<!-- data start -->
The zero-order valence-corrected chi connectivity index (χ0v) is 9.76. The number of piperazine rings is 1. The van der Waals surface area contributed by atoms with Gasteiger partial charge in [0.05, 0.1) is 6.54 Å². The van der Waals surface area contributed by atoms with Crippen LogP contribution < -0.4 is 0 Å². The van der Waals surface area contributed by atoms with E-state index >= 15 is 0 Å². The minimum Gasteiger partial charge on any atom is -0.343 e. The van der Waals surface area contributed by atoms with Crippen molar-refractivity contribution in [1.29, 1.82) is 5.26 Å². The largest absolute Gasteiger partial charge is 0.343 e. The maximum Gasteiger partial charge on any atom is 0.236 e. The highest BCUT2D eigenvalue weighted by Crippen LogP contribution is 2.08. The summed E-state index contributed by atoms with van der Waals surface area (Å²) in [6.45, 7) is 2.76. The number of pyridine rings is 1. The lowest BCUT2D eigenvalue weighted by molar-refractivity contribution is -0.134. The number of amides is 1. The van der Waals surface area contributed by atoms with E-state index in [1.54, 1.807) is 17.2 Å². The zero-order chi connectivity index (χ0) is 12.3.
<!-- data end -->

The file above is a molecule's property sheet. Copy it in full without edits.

The zero-order valence-corrected chi connectivity index (χ0v) is 9.76. The number of piperazine rings is 1. The van der Waals surface area contributed by atoms with Gasteiger partial charge in [0.05, 0.1) is 6.54 Å². The van der Waals surface area contributed by atoms with Crippen LogP contribution < -0.4 is 0 Å². The van der Waals surface area contributed by atoms with E-state index >= 15 is 0 Å². The minimum Gasteiger partial charge on any atom is -0.343 e. The van der Waals surface area contributed by atoms with Crippen molar-refractivity contribution in [1.29, 1.82) is 5.26 Å². The largest absolute Gasteiger partial charge is 0.343 e. The maximum Gasteiger partial charge on any atom is 0.236 e. The highest BCUT2D eigenvalue weighted by Crippen LogP contribution is 2.08. The summed E-state index contributed by atoms with van der Waals surface area (Å²) in [6.45, 7) is 2.76. The number of pyridine rings is 1. The lowest BCUT2D eigenvalue weighted by molar-refractivity contribution is -0.134. The number of amides is 1. The van der Waals surface area contributed by atoms with E-state index in [1.54, 1.807) is 17.2 Å². The zero-order chi connectivity index (χ0) is 12.3.